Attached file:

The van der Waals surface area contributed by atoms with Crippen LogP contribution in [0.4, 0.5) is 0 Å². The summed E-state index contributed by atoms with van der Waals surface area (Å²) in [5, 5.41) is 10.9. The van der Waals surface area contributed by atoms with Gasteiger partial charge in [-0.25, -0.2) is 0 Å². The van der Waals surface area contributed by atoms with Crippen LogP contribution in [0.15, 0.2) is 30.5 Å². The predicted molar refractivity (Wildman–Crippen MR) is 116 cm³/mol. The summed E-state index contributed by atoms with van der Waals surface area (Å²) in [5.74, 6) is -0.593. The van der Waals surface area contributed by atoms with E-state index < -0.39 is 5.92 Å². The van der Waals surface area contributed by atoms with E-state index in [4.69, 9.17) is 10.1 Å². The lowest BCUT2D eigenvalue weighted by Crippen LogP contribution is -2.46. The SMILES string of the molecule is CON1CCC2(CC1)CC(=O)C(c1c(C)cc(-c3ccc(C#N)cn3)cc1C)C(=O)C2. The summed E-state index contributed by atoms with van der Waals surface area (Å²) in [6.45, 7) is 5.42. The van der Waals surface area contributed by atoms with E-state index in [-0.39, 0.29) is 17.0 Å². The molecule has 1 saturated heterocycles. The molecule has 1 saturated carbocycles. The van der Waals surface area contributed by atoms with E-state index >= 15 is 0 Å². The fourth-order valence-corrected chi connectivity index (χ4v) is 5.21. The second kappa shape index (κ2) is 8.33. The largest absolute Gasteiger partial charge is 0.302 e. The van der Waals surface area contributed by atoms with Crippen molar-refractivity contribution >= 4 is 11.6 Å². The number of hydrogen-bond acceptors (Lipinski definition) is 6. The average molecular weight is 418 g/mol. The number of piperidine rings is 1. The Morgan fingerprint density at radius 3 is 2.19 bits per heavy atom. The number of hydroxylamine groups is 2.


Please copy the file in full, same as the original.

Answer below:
The van der Waals surface area contributed by atoms with Crippen LogP contribution in [0.4, 0.5) is 0 Å². The summed E-state index contributed by atoms with van der Waals surface area (Å²) in [5, 5.41) is 10.9. The van der Waals surface area contributed by atoms with Gasteiger partial charge in [-0.25, -0.2) is 0 Å². The van der Waals surface area contributed by atoms with Crippen LogP contribution in [0.15, 0.2) is 30.5 Å². The predicted molar refractivity (Wildman–Crippen MR) is 116 cm³/mol. The summed E-state index contributed by atoms with van der Waals surface area (Å²) in [5.74, 6) is -0.593. The van der Waals surface area contributed by atoms with E-state index < -0.39 is 5.92 Å². The van der Waals surface area contributed by atoms with E-state index in [4.69, 9.17) is 10.1 Å². The lowest BCUT2D eigenvalue weighted by Crippen LogP contribution is -2.46. The SMILES string of the molecule is CON1CCC2(CC1)CC(=O)C(c1c(C)cc(-c3ccc(C#N)cn3)cc1C)C(=O)C2. The summed E-state index contributed by atoms with van der Waals surface area (Å²) in [6.45, 7) is 5.42. The van der Waals surface area contributed by atoms with E-state index in [-0.39, 0.29) is 17.0 Å². The molecule has 1 saturated heterocycles. The molecule has 1 saturated carbocycles. The van der Waals surface area contributed by atoms with E-state index >= 15 is 0 Å². The fourth-order valence-corrected chi connectivity index (χ4v) is 5.21. The second kappa shape index (κ2) is 8.33. The largest absolute Gasteiger partial charge is 0.302 e. The van der Waals surface area contributed by atoms with Crippen molar-refractivity contribution >= 4 is 11.6 Å². The number of hydrogen-bond acceptors (Lipinski definition) is 6. The average molecular weight is 418 g/mol. The number of piperidine rings is 1. The Morgan fingerprint density at radius 3 is 2.19 bits per heavy atom. The number of hydroxylamine groups is 2.